PTSD in the Military
Prevention of Post-Traumatic Stress Disorder in the Modern Day Military
Post-Traumatic Stress Disorder, or PTSD, will be diagnosed in 7-8 out of every 100 individuals in the US Population (USDOVA, 2016). It is a growing concern not only with society today, but especially with our military. According to the DSM-5 Criteria for PTSD (2014), symptoms from the following four clusters must be satisfied after exposure to a traumatizing event for diagnosis: avoidance, intrusion, negative alterations, and alterations in arousal/reactivity.
Research shows that PTSD has been on the rise for years. Statistics for diagnosis begin with the Vietnam War, with a prevalence of approximately 15%, and jumps to as high as 11-20% with the most recent Operation Iraqi and Enduring Freedom (USDOVA, 2016). Research supports such claims and has obviously identified the problem of PTSD itself, but further research needs to be done on the prevention of PTSD. As a result, one must closely examine not only the causes of PTSD itself, but also the training that begins the process and introduction to the traumatic environment itself.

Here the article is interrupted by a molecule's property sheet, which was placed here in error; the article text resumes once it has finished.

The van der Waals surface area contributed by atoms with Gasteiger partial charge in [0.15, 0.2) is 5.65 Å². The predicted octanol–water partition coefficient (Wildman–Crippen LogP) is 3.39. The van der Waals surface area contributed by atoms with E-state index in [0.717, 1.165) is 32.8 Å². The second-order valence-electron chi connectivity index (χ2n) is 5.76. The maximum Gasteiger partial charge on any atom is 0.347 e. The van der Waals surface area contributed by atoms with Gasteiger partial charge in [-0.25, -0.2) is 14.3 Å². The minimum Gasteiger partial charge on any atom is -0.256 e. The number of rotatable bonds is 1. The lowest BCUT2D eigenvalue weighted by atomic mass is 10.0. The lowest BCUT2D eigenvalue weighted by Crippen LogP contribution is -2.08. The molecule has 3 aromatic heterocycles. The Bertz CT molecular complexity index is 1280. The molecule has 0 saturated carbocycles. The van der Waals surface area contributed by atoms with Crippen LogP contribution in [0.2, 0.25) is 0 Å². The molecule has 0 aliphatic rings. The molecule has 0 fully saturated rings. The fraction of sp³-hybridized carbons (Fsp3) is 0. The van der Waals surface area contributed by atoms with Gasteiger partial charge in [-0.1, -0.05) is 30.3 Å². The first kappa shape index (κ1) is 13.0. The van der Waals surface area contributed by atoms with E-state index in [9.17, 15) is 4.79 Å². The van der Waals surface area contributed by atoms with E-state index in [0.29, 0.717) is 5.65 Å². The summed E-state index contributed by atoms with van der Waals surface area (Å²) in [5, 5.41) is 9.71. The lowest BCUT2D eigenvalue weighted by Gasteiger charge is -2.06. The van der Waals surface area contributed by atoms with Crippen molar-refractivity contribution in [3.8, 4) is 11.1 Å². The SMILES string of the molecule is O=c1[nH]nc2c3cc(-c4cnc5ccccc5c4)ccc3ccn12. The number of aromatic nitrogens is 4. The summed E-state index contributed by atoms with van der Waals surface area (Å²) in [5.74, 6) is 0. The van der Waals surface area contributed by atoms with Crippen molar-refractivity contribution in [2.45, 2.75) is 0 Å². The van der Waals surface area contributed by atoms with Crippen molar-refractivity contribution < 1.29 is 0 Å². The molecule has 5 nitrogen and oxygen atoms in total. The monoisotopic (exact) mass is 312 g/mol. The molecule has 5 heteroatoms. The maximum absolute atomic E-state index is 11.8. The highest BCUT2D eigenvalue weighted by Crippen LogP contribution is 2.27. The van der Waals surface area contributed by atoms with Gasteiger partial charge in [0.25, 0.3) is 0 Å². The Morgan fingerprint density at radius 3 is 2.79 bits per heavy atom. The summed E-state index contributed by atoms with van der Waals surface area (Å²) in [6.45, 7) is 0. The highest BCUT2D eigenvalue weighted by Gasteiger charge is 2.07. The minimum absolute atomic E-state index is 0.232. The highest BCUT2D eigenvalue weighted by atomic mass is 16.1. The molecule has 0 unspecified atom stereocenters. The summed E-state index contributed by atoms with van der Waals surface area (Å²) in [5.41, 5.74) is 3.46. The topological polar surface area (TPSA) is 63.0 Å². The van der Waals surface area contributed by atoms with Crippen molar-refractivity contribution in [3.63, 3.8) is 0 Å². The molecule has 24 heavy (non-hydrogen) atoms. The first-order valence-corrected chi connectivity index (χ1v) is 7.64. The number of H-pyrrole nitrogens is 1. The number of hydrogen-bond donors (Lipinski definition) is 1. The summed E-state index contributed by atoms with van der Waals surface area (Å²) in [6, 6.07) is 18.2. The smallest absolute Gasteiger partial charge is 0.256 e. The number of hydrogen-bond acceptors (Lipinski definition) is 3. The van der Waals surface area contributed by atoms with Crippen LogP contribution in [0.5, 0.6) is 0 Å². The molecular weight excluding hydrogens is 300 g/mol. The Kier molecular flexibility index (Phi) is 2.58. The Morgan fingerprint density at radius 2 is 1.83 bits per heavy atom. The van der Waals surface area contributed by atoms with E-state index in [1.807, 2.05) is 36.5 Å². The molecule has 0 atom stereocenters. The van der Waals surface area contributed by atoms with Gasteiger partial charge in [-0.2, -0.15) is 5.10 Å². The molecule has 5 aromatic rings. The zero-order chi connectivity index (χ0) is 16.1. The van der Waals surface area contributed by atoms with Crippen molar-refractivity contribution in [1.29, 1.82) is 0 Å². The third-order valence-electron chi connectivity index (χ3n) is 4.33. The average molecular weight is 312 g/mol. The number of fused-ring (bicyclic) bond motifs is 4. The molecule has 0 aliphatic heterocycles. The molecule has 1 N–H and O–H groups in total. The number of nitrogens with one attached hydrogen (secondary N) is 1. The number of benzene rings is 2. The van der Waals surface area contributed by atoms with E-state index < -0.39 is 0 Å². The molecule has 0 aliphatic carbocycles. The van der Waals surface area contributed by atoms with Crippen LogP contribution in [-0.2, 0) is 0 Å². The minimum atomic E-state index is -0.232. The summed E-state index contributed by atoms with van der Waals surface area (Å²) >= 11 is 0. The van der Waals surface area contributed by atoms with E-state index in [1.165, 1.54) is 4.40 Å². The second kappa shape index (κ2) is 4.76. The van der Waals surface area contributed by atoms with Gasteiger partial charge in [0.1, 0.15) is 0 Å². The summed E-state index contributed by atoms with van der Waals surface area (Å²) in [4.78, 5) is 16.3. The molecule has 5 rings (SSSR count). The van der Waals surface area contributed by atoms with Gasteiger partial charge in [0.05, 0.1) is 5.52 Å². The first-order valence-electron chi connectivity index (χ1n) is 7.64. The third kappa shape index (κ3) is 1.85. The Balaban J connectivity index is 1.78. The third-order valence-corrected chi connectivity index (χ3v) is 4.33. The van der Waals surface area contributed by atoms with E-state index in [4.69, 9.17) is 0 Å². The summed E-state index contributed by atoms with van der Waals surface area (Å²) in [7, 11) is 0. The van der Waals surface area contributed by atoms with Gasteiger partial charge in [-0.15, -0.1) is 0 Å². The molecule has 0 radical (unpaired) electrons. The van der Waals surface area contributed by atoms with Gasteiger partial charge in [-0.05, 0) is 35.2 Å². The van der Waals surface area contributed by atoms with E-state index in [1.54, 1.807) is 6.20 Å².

Research suggests that hardiness is a key factor for soldiers today and specifically to this study, as it is the personality trait that enables a person to face challenges and difficult tasks. There is a negative (inverse) relationship with PTSD, according to research done by Escolas, Pitts, Safer and Bartone (2013). Research demonstrates that high levels can protect from physical and behavioral abnormalities (Pitts, Safer, Russell, & Castro-Chapman, 2016).
Soldiers are tasked not only with caring for other soldiers, an emotional burden, but also with fighting for their own lives in a combat situation. Time is a critical factor and variable in this experiment, as studies show that even 10 years after deployment, PTSD can still be a debilitating condition for those affected, and can drastically change lives (Richardson, Frueh, & Acierno, 2010). In fact, there is a threefold increase in the onset of PTSD in military personnel when surveyed after deployment and after exposure to a combat situation. (Smith et al. 2008).